Why a 40C day in the UK is more deadly than a 40C day in other countries | UK News
Britain is less able to cope with high temperatures than many other countries, according to global heat mortality data.
Some have wondered why in other parts of the world, such as the Middle East and Australia, temperatures of 40C (104F) do not warrant such high levels of alarm as seen in the UK this week.
But the overall picture shows that the UK, like much of northern Europe, is ill-equipped to deal with high temperatures compared to the hottest parts of the world.
This helps explain why researchers predict the current heat wave could lead to nearly 1,000 deaths in England and Wales.
The map shows the Minimum Mortality Temperature (MMT) for different countries. This is the average daily temperature at which the fewest people die – a rise in temperature above this point results in more deaths.
The UK has an MMT of 17.0°C – calculated from an average of 10 different regions.
Looking across Europe, there is a clear north-south trend. The warmer southern countries have a higher minimum death temperature – Italy’s is nearly 5C warmer than the UK’s.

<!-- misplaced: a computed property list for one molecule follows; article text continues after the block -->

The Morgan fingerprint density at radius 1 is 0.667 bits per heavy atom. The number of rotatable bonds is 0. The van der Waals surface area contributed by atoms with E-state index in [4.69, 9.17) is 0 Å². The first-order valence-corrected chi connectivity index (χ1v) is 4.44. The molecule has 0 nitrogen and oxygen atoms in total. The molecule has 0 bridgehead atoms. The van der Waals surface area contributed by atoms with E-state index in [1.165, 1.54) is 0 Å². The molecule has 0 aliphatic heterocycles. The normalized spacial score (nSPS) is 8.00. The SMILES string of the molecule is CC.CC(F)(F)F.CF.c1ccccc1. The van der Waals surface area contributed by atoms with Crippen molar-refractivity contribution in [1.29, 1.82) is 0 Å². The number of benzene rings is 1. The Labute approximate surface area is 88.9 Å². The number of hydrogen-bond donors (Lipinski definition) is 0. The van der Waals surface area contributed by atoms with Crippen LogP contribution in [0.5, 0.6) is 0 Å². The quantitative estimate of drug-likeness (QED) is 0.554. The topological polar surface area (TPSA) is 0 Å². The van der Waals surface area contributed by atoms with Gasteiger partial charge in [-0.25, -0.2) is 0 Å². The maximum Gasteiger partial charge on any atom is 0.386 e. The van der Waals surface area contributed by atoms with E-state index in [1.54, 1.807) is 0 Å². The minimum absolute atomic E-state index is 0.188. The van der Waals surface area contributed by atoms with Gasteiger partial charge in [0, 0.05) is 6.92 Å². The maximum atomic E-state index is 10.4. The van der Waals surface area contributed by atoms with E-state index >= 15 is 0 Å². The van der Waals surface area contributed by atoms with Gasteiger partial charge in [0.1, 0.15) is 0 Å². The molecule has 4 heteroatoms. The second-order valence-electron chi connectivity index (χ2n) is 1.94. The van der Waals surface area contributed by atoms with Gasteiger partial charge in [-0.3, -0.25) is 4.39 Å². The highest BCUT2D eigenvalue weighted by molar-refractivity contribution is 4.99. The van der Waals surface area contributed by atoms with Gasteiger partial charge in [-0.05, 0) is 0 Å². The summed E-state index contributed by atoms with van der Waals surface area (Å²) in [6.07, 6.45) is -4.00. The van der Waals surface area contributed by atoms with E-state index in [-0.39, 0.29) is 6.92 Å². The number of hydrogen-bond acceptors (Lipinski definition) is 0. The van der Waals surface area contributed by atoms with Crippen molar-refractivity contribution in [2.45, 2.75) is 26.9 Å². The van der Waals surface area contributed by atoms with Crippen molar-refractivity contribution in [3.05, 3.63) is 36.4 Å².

This shows that these countries are better able to cope with warmer temperatures. When average daily temperatures rise above 17C in the UK, more people die, but in Italy that only happens when temperatures rise above 21.7C.
But these MMT differences are small compared to those between European countries and places like Iran, where the figure is 28C.
And MMT in neighboring Kuwait is the highest in the world at 31°C.
In tropical climates, MMT is also consistently higher – it exceeds 27°C in Vietnam, Thailand and the Philippines – and is 22.7°C in the varied climate of China.
Across the world, there is wide variation in MMT, but it generally follows a trend that it is higher in hotter places, suggesting that these countries are better equipped to deal with higher temperatures.
Data shows that when it comes to health outcomes, a 40°C day in the UK is not the same as a 40°C day in Iran. One would expect more excess deaths in London than in Tehran at the same high temperature.
This is largely due to the fact that people and societies adapt to hot environments when they get used to them.
This includes adaptations such as building houses with good ventilation or air conditioning and the public being constantly aware of the dangers of hot weather.
There is also evidence that people can become physiologically better at coping with hot environments when they have become acclimatized to them.
The results suggest that as climate change leads to warmer temperatures, societies will adapt.
Yet heatwaves that significantly exceed the average temperature, as is currently the case in the UK, are likely to continue to lead to more deaths.
Minimum mortality temperature data was collected by the Multi-Country Multi-City (MCC) Collaborative Research Network. Several studies have been carried out in some countries at different locations. The figure reported is the median figure of these studies by country.
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